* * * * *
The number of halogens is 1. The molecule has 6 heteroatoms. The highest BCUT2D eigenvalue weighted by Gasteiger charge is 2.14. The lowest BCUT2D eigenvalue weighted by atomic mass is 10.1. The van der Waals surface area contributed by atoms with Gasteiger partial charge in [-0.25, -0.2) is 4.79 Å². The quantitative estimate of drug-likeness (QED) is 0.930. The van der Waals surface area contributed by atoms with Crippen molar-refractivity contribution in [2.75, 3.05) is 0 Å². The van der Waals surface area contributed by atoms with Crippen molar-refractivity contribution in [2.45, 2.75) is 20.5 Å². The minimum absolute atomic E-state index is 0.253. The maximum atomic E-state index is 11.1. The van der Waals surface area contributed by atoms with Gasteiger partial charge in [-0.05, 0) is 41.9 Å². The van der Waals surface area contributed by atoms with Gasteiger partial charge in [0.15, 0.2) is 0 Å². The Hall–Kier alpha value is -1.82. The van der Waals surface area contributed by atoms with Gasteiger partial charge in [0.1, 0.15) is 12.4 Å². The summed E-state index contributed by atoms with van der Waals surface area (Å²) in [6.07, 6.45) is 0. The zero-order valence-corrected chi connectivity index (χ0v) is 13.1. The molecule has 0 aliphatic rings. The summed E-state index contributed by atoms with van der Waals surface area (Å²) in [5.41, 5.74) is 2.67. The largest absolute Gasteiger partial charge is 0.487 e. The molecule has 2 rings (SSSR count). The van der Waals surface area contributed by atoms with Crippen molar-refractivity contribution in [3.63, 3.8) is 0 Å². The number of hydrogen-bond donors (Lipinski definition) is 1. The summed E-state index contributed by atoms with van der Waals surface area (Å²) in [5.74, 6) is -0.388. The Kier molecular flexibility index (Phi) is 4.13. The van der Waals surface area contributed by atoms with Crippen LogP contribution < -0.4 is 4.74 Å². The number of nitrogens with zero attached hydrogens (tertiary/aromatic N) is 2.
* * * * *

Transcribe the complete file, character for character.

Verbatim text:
The number of halogens is 1. The molecule has 6 heteroatoms. The highest BCUT2D eigenvalue weighted by Gasteiger charge is 2.14. The lowest BCUT2D eigenvalue weighted by atomic mass is 10.1. The van der Waals surface area contributed by atoms with Gasteiger partial charge in [-0.25, -0.2) is 4.79 Å². The quantitative estimate of drug-likeness (QED) is 0.930. The van der Waals surface area contributed by atoms with Crippen molar-refractivity contribution in [2.75, 3.05) is 0 Å². The van der Waals surface area contributed by atoms with Crippen molar-refractivity contribution in [2.45, 2.75) is 20.5 Å². The minimum absolute atomic E-state index is 0.253. The maximum atomic E-state index is 11.1. The van der Waals surface area contributed by atoms with Gasteiger partial charge in [-0.05, 0) is 41.9 Å². The van der Waals surface area contributed by atoms with Gasteiger partial charge in [0.15, 0.2) is 0 Å². The Hall–Kier alpha value is -1.82. The van der Waals surface area contributed by atoms with Gasteiger partial charge in [0.1, 0.15) is 12.4 Å². The summed E-state index contributed by atoms with van der Waals surface area (Å²) in [6.07, 6.45) is 0. The zero-order valence-corrected chi connectivity index (χ0v) is 13.1. The molecule has 0 aliphatic rings. The summed E-state index contributed by atoms with van der Waals surface area (Å²) in [5.41, 5.74) is 2.67. The largest absolute Gasteiger partial charge is 0.487 e. The molecule has 2 rings (SSSR count). The van der Waals surface area contributed by atoms with Crippen molar-refractivity contribution in [3.63, 3.8) is 0 Å². The number of hydrogen-bond donors (Lipinski definition) is 1. The summed E-state index contributed by atoms with van der Waals surface area (Å²) in [5.74, 6) is -0.388. The Kier molecular flexibility index (Phi) is 4.13. The van der Waals surface area contributed by atoms with Crippen LogP contribution < -0.4 is 4.74 Å². The number of nitrogens with zero attached hydrogens (tertiary/aromatic N) is 2.